It is not at all strange for Volvo to introduce purely electric cars in a country within a few years, as the Swedish original equipment manufacturer launched an electric offensive very quickly. At the same time, Australia lags far behind the Western world in the share of electric cars, so this is a surprising decision. As mentioned by autopro.hu, In Australia, only 2% of new car sales are electric carsCompared to 17% in the EU or 15% in the UK.
Volvo Cars wants to become a world-class purely electric manufacturer by 2030, compared to this, the transition in Australia will happen four years earlier, in 2026. Incidentally, Volvo has just introduced the all-electric C40 Recharge in Australia, which is the second electric model in country after reloading the already available XC40.
Three new models are also coming
Three more Volvo electric models are expected in Australia by 2026: the EX90, a compact electric SUV and a yet-to-be-named electric sedan. Former CEO Håkan Samuelsson has already confirmed that Volvo is working on a compact electric SUV, which should be based on the Geely SEA platform, so it probably won’t be very different technically from the Smart #1.
In connection with this model, the name XC20 originated, but the Australian media mentioned the name EX30 in connection with the current announcement (probably referring to the EX90).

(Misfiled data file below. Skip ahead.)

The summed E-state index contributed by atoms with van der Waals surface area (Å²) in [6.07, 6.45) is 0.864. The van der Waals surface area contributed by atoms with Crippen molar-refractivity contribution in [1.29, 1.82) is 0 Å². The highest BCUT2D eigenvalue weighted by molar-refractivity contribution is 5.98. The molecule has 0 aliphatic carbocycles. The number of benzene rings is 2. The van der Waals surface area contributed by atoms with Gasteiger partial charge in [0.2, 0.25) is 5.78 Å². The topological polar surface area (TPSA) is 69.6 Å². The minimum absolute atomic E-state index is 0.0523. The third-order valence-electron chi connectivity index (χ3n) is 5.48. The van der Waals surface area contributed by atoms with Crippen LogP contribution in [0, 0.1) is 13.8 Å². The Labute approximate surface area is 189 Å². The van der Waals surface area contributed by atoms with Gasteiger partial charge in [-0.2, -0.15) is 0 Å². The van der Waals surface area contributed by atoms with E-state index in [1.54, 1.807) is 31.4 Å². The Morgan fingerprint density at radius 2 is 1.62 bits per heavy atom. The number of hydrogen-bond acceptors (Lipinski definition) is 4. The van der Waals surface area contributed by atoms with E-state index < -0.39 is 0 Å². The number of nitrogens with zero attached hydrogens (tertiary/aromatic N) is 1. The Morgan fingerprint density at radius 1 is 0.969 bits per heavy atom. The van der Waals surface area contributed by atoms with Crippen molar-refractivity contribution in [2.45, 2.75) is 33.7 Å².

Volvo Australia aims to sell 20,000 all-electric cars annually in the future. To support sales and service, all Volvo dealers in Australia must have a DC charger with a minimum output of 75 kW.
However, the transition does not appear to be a smooth one, at least based on the Drive portal report, Elective.com writes that some dealers have asked the company to sell gasoline and electric cars in parallel for as long as possible. “We need as many cars as possible, so why say no to petrol cars if people still want to buy them?” – They quote a merchant who asked not to be named.
Volvo did this elsewhere
In Europe, Volvo Cars has already stopped selling cars equipped with a purely internal combustion engine in two countries: in Norway and Denmark, the manufacturer now offers only electric cars and plug-in hybrids.
Volvo Australia also confirmed the decision: “We won’t wait until 2030,” Volvo Car Australia CEO Stephen Connor said at a press conference.
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